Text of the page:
BIO

Dr Yiyun Kang is an artist who generates environmental moving image works and delivers spatio-temporal narratives that challenge the dualistic thoughts. She received her BFA from Seoul National University, MFA from UCLA’s Design & Media Arts, and PhD from Royal College of Art (RCA) and currently is working as a Visiting Lecturer at RCA. Kang did several residency programmes including at the Victoria and Albert Museum(V&A), National Museum of Modern and Contemporary Art, Korea (MMCA), and Seoul Museum of Art. Her works have been exhibited in CONNECT BTS, V&A, Venice Architecture Biennale, Shenzhen Biennale, Taipei MOCA, and Seoul Museum of Art. Kang’s installation at the V&A, sponsored by Samsung has been acquired by the museum, and her large-scale fulldome projection work commissioned by Max Mara has awarded the Red Dot Award.

Kang is featured in Bloomberg’s ‘Art+Technology’ series and her writings have been published in the Leonardo Journal (MIT Press) and Practices of Projections, published by Oxford University Press. She participated in several conferences and symposiums including SIGGRAPH and NEXUS Pavilion, organized by La Biennale di Venezia and continuously gives artist talks in the corporates and institutions, such as Politecnico di Milano, SOAS London, Seoul National University, Korea Advanced Institute of Science and Technology (Kaist), Sotherby’s Insitutue of Art London, and Foster+Partners.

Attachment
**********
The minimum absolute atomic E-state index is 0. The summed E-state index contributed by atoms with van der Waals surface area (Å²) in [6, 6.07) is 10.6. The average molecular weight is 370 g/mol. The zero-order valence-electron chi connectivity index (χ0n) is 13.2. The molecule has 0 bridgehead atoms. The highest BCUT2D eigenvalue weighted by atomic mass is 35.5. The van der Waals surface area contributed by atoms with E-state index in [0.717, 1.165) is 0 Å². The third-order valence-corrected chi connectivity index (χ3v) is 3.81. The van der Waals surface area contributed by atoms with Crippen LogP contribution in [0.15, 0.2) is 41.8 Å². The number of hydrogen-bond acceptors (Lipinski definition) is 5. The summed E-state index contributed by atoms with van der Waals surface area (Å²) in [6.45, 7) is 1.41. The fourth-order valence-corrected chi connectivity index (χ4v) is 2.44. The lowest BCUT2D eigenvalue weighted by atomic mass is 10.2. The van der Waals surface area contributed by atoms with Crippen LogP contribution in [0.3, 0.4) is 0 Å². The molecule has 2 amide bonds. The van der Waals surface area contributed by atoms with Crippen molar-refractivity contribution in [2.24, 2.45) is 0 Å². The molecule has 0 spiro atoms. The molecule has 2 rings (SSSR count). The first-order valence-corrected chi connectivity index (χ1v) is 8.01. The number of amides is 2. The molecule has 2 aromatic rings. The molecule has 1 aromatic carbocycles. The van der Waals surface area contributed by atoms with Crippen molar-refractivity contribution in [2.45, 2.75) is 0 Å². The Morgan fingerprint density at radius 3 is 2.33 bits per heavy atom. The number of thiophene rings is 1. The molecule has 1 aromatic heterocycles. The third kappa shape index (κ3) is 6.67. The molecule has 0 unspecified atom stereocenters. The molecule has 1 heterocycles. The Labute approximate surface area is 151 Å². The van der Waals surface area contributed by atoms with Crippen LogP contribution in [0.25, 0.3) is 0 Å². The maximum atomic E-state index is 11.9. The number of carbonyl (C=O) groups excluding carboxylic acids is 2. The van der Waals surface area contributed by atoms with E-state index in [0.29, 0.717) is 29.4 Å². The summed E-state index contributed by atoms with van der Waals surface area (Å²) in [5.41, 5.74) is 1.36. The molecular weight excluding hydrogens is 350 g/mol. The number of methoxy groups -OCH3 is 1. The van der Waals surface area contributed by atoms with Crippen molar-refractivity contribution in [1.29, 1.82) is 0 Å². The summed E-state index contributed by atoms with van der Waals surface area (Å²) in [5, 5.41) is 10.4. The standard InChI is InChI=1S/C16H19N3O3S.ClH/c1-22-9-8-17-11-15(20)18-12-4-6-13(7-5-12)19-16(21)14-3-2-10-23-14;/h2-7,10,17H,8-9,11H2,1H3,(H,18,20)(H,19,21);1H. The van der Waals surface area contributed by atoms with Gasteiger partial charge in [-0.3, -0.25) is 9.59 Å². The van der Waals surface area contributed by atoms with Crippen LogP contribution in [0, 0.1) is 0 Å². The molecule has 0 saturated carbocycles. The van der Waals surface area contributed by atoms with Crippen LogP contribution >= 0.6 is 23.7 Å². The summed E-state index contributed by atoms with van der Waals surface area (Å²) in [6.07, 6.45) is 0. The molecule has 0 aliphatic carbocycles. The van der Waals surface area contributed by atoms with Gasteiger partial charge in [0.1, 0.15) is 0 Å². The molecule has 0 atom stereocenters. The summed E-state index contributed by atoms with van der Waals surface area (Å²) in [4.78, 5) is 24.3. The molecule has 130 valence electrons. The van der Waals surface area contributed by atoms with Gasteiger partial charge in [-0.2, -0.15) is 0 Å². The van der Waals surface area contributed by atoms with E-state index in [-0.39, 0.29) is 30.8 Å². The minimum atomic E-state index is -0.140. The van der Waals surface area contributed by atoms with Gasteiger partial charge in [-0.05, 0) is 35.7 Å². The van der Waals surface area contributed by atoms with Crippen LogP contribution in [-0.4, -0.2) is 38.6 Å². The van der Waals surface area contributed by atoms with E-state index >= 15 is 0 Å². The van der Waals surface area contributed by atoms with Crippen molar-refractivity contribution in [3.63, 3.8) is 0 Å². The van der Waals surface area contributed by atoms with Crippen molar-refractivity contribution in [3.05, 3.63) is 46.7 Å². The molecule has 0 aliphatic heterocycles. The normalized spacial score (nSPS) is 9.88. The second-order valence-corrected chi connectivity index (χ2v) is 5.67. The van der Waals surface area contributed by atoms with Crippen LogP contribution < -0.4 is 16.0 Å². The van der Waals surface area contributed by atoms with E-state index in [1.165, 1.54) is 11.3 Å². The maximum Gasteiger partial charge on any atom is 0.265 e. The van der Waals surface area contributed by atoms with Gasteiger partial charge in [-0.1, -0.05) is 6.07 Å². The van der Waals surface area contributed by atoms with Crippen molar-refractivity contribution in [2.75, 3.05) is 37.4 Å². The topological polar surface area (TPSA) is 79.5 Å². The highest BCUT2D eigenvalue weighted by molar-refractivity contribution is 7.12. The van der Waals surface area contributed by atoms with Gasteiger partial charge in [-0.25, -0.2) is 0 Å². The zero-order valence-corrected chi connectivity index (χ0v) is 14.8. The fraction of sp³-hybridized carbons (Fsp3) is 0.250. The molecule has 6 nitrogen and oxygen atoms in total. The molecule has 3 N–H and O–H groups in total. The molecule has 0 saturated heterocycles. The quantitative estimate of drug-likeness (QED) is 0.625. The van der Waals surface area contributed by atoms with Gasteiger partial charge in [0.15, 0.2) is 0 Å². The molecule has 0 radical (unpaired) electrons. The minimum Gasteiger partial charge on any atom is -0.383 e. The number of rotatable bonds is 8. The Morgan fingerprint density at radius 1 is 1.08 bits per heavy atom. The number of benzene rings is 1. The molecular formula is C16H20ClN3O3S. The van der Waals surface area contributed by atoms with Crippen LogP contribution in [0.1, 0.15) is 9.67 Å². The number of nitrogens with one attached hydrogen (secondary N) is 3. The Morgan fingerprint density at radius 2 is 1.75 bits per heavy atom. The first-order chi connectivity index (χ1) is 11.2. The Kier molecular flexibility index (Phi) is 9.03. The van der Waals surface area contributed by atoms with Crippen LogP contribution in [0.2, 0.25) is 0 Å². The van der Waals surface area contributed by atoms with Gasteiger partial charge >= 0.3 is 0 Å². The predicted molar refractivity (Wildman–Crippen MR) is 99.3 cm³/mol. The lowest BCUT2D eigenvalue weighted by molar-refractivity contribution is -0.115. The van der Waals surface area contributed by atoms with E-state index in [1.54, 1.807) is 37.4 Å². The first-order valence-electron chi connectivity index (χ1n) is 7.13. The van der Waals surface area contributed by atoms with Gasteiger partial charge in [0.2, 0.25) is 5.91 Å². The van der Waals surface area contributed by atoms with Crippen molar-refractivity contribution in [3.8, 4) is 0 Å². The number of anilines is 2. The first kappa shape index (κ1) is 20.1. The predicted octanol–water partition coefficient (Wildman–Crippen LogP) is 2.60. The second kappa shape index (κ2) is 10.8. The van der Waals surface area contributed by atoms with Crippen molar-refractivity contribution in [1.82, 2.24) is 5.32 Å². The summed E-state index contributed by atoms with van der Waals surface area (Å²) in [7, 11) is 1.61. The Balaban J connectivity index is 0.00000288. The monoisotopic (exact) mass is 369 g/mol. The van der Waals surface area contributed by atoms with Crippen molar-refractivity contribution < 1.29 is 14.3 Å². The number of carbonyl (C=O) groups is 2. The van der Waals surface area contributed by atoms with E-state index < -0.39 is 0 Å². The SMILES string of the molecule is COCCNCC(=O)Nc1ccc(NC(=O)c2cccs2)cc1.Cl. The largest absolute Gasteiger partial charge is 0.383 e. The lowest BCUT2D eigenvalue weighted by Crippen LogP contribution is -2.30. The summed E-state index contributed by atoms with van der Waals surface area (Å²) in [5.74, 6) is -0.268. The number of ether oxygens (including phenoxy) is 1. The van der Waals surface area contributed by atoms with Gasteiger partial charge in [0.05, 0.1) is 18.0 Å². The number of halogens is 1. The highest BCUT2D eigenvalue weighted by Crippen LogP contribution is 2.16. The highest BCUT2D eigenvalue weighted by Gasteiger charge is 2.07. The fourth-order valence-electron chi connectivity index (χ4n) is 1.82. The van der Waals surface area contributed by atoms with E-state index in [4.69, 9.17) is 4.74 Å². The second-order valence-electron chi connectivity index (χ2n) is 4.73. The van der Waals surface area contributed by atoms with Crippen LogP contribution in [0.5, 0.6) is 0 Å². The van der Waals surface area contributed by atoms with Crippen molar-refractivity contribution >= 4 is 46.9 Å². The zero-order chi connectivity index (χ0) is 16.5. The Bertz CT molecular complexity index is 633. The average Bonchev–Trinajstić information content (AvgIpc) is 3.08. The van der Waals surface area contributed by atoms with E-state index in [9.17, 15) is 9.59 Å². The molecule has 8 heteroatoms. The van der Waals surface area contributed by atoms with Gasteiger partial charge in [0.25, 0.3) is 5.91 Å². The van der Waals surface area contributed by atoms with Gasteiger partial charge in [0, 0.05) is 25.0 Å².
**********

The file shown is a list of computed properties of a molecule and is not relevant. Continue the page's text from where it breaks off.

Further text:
Kang is a fellow of the RSA (Royal Society of Arts, UK) since 2019.

STATEMENT
 

The raison d'être of Kang’s work is to explore boundaries. Rather than focusing on the making of objects, her work explores the cultivation of relational environments through spatial projection mapping installations. Fundamentally, it originated from Kang’s awareness that dualistic thoughts are losing validity today as borders are constantly shifting. Through practice, Kang attempts to disrupt the opposition between a variety of concepts: materiality/immateriality, reality/virtuality, presence/absence, fact/fiction, analog/digital, art/technology, history/myth—all of which are central notions to our perceptual orientation and epistemic ordering of the world. Kang’s works do not really belong anywhere between these conflicting values; instead, her work attempts to generate mixed-reality environments, engendering perceptual ambiguity and leading the audience to reflect on this dichotomy.


Ideas often surface from the process of transporting thinking and inspiration across disciplinary boundaries. When discoveries, strategies, and practices freely move back and forth across the borders, exciting and innovative breakthroughs can occur.